January 9, 2009
Blog Feature: Socially Conscious Shopping
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For this Extra Ink, I'm featuring an excerpt from Global Issues blogger Catherine N.'s latest post. In it, she offers a lot of great advice on how to shop wisely in the face of current socioeconomic situations around the world. I've selected a few to showcase here, but make sure to check out Catherine's blog to learn more!
From the Global Issues Blog
Let's flashback to eighteenth-century England. British abolitionists boycotted slave-produced sugar, causing sales to drop by 33-50% and thus sending a clear message that they wouldn't tolerate the slave trade. They didn't even have to give up sugar-just the sugar produced by the slave industry! Because of their efforts and those of lawmakers, Britain abolished the slave trade.
You can take the same type of action today. When you make a commitment to buy fair trade products instead of goods made by slaves and underpaid laborers, you send a message to the world that you refuse to fuel these practices.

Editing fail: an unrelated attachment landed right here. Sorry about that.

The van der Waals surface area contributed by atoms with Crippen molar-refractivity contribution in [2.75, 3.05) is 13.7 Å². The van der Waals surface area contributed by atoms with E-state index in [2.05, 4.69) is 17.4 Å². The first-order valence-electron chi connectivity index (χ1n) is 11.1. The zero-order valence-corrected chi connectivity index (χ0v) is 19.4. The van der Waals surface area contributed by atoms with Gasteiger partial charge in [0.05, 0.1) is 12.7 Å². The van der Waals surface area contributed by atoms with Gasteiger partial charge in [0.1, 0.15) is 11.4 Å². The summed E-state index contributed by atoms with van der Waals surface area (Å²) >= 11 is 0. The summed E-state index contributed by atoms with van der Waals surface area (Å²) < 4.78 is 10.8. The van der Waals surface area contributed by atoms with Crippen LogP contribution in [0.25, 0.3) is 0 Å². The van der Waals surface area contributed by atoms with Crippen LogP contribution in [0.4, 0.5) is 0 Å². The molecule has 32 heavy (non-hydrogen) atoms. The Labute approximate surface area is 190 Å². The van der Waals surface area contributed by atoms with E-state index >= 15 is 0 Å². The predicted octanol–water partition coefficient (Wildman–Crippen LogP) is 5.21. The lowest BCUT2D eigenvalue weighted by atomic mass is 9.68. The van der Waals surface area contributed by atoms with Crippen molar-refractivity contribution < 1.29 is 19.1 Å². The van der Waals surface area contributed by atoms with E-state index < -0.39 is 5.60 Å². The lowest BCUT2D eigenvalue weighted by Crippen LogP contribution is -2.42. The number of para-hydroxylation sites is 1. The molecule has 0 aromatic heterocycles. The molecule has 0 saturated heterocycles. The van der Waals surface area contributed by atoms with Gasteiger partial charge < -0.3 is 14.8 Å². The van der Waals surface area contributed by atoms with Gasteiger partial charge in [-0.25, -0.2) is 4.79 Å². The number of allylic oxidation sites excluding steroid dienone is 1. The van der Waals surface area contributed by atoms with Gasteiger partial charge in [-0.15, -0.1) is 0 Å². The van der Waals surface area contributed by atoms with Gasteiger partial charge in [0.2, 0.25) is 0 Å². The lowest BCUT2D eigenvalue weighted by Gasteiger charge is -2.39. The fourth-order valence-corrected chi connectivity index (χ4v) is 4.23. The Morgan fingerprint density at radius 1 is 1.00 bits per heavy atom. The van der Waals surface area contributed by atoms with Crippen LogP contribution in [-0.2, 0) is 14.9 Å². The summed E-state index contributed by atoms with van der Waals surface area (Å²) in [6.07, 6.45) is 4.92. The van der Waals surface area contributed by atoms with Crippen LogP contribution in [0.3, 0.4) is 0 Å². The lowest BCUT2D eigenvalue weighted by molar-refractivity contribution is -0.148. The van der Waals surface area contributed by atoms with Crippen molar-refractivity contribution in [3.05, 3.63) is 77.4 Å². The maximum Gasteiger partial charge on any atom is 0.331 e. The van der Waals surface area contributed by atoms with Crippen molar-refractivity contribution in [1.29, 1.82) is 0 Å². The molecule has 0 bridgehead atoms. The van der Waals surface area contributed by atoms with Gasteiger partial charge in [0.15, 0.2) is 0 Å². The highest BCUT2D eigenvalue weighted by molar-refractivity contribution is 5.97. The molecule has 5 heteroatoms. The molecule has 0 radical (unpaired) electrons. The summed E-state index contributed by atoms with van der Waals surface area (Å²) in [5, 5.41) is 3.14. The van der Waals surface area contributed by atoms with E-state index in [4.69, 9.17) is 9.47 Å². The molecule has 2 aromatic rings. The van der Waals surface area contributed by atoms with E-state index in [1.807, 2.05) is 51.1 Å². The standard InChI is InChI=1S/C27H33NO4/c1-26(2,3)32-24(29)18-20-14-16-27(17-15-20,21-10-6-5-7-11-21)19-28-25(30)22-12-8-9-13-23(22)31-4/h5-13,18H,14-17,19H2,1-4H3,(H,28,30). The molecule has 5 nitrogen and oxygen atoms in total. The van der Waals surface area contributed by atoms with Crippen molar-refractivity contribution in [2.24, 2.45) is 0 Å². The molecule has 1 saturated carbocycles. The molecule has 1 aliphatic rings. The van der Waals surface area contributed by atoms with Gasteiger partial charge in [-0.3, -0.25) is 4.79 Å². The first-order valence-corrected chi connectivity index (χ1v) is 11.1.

Here are some of the 2009 equivalents of boycotting sugar, or ways you can change your habits to take a stand as a modern-day abolitionist. Make these your New Year's Resolutions. And if you're daring, get innovative, and do more. Adopt these habits into your lifestyle and then spread them through your school.
Stop before you shop. If you're heading out to buy coffee, tea, cocoa, sugar, fruit, rice, or flowers, check TransFair USA's database of stores that sell Fair Trade Certified Products. There's also a list of national retailers that sell Fair Trade Certified Products, like Costco and Whole Foods, and a list of fair trade products you can order at popular stores like Ben & Jerry's ice cream and Starbucks. Look for the label. When you visit the stores listed at the above web sites, don't assume all the products are fair trade. Unless if it's a fair trade store (like Ten Thousand Villages), you have to find the Fair Trade Certified label in order to make sure the products you're buying are fair. This label ensures that the workers who made your product were paid fairly and worked in a safe environment. Read more at the TransFair USA web site.
Don't buy blood diamonds. Shop for ethical jewelry from sellers like CRED or Ten Thousand Villages instead of blood diamonds that perpetuate African conflicts.
Think first, spend second. Part of being a socially conscious consumer is only spending on what you really need-which isn't easy. Try to think of some ways you can cut back in 2009, stick to your goals, and then donate the excess.
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